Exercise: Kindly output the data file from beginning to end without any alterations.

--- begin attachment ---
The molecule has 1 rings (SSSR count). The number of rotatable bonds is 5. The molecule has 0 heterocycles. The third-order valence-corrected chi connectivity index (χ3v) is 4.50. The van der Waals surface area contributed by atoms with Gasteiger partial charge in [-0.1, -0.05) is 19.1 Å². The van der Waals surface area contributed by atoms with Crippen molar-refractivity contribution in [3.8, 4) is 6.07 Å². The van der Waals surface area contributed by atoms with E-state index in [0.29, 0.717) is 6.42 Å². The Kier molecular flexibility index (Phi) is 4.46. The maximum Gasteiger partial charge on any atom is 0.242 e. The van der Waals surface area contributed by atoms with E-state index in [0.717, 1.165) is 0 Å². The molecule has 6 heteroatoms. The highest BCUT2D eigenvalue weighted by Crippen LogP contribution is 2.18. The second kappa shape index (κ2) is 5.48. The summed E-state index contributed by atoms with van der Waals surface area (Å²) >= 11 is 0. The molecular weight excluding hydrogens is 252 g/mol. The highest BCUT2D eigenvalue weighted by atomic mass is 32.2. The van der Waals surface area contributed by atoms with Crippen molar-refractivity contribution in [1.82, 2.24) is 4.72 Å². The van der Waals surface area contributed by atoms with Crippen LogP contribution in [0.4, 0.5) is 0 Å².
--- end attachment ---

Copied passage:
The molecule has 1 rings (SSSR count). The number of rotatable bonds is 5. The molecule has 0 heterocycles. The third-order valence-corrected chi connectivity index (χ3v) is 4.50. The van der Waals surface area contributed by atoms with Gasteiger partial charge in [-0.1, -0.05) is 19.1 Å². The van der Waals surface area contributed by atoms with Crippen molar-refractivity contribution in [3.8, 4) is 6.07 Å². The van der Waals surface area contributed by atoms with E-state index in [0.29, 0.717) is 6.42 Å². The Kier molecular flexibility index (Phi) is 4.46. The maximum Gasteiger partial charge on any atom is 0.242 e. The van der Waals surface area contributed by atoms with E-state index in [0.717, 1.165) is 0 Å². The molecule has 6 heteroatoms. The highest BCUT2D eigenvalue weighted by Crippen LogP contribution is 2.18. The second kappa shape index (κ2) is 5.48. The summed E-state index contributed by atoms with van der Waals surface area (Å²) >= 11 is 0. The molecular weight excluding hydrogens is 252 g/mol. The highest BCUT2D eigenvalue weighted by atomic mass is 32.2. The van der Waals surface area contributed by atoms with Crippen molar-refractivity contribution in [1.82, 2.24) is 4.72 Å². The van der Waals surface area contributed by atoms with Crippen LogP contribution in [0.4, 0.5) is 0 Å².